Aceso was a goddess personifying the healing process. She was the daughter of Epione and Asclepius (the main healer dude) and sister to Aegle, Hygeia, Panaceia, and Iaso. Like the other members of her family, she was a Goddess of Healing. She shared an altar with her sisters and Aphrodite and Athena at Epidauros.
Achelois means "she who drives away pain". She was a Moon Goddess, which wasn't really that uncommon. The Dodonian Oracle ordered sacrifice to her. But according to Tzetzes (this old Roman dude), Achelois was one of the seven Muses said to be the daughters of Pierus.
She was the personification of Eternal Night, what was believed to have presaged Chaos. There was another who personified Misery, and Hesiod described her in the Shield of Heracles: "And beside them [the Keres and the Moirai] was standing Akhlys, dismal and dejected, green and pale, dirty-dry, fallen in on herself with hunger, knee-swollen, and the nails were grown long on her hands, and from her nostrils the drip kept running, and off her cheeks the blood dribbled to the ground, and she stood there, grinning forever, and the dust that had gathered and lay in heaps on her shoulders was muddy with tears." How pleasant.n
The name means something like, "unyielding," and is a surname of Nemesis. Another chica named Adrastea was the daughter of Amaltheia (a nymph) and King Melisseus of Crete, and she took care of the infant Zeus with her sister, Ida, and the Curetes (these guys - whom some say were her brothers - who danced around and beat their weapons really loudly so that Cronos wouldn't hear Zeus' cries). Adrastea was a good babysitter and kept baby Zeus occupied with a pretty globe. n
She was the personification of Modesty or Shame. She is often mentioned alongside Nemesis, who was goddess pretty big on conscience. Penelope's dad, Icarius, built a statue of Aedos about 6 miles outside of Sparta after his darling daughter left him for Odysseus.
Aega was a lot of people. I will mention the more important ones. In one version she and her sisters suckled the infant Zeus and she was put in the sky later as the constellation Capella. In another version, she was chosen to suckle Zeus but couldn't cut it, so Amalthea came in to take her place. In another version she was a daughter of Helios who was so bright that when the Titans were attacking Olympus they had to ask Gaia to hide her - then she was stuck in a cave, where she ended up suckling Zeus. Zeus got the aegis from the goat version of Aega. Aega is mostly translated as "goat," but can also be said to be "gale of wind."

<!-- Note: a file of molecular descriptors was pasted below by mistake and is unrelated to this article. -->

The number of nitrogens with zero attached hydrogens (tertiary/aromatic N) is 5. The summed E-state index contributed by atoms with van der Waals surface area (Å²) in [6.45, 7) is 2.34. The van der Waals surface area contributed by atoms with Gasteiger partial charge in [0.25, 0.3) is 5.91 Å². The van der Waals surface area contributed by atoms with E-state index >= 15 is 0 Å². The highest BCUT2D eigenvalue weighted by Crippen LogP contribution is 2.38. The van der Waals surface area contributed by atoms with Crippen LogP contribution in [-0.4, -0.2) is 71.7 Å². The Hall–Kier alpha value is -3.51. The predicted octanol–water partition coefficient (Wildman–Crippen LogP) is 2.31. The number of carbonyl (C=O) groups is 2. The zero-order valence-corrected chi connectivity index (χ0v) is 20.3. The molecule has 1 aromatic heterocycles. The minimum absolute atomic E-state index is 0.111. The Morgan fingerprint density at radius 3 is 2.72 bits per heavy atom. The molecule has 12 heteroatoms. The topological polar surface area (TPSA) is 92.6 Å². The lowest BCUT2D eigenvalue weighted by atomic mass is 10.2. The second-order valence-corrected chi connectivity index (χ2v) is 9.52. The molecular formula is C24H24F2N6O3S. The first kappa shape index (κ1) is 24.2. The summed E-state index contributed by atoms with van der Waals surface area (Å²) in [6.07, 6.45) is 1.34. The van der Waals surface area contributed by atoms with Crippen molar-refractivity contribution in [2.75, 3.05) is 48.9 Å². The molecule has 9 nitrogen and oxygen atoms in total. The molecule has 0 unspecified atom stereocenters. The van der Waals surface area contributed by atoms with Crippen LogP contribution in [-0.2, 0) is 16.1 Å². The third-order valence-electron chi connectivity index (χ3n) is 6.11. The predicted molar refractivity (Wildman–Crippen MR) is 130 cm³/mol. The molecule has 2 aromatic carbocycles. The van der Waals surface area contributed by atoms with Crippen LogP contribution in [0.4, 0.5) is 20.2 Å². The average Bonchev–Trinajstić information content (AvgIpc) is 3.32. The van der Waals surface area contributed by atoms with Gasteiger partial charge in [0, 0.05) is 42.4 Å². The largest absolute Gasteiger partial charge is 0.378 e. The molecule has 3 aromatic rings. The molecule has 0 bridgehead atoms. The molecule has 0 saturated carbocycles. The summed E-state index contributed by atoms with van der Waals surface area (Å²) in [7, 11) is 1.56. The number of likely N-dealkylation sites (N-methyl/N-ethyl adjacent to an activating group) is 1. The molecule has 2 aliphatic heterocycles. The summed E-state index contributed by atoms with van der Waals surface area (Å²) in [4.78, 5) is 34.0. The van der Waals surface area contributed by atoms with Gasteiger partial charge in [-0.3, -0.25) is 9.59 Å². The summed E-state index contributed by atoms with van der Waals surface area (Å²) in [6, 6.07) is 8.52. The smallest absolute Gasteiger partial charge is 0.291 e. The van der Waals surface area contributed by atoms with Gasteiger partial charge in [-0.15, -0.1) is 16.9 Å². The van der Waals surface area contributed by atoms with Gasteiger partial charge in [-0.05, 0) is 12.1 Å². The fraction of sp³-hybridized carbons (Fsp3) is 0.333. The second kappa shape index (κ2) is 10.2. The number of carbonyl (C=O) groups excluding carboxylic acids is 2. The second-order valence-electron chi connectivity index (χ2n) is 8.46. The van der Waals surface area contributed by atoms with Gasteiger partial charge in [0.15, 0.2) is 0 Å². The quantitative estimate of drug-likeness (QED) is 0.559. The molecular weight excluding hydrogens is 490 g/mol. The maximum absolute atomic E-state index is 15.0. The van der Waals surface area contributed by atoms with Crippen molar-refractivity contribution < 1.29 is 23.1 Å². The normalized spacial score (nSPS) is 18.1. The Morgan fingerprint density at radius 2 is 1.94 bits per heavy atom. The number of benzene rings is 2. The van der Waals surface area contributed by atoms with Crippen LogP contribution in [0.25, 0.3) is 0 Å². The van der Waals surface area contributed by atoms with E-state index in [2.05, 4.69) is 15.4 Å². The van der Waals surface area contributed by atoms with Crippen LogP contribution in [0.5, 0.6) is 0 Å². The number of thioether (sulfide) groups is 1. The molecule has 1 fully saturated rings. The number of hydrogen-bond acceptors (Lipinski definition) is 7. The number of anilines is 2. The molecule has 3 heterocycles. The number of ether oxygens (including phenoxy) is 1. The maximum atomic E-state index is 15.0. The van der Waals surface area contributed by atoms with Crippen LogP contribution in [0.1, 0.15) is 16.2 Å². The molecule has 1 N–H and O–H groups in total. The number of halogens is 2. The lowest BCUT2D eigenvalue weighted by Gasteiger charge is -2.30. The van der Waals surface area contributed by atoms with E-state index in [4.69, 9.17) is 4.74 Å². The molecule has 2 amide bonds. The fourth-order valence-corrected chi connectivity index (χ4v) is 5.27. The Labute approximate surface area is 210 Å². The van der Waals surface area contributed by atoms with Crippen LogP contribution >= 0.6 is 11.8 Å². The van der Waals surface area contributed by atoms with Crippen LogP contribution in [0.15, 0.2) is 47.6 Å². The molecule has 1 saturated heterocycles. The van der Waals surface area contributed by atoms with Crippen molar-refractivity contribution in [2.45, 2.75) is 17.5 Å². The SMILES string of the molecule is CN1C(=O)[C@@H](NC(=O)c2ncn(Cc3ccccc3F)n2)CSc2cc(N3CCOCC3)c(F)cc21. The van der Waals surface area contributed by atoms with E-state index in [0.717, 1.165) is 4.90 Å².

One of the daughters of Aesclepius and Lampetia, or, more commonly, Epione. Like her sisters she was a Goddess of Healing. But she, like Iaso, is very rarely considered to be above demi-goddess level. Human Aegle was a couple of different people. There was also a nymph Aegle. Her name means "Brightness" or "Splendor" and she personified the "glowing health of the human body."n
Aesa was a (not the) personification of destiny. She is described sometimes as one of the Fates, but others say that she is from Argive only, and others say that she should be viewed in tandem with Ate. She had a sword. Yes.
Aetna was the daughter of Gaia and Uranus. She was the personification of Mt. Etna, you know, the one Zeus threw on Typhon? What? You don't? Well, then you should keep looking for the new myths page filled with creation stories! Anyway, back to Aetna. She was a volcano (thanks to the fire-breathing Typhon, who lives underneath her). When Demeter and Hephaestus were arguing over Sicily (land of volcanoes and corn) Aetna stepped in to arbitrate. She is regarded in Sicilian myth as the mother of the Palici (twin Sicilian gods of geysers, no not fogies, like water geysers).n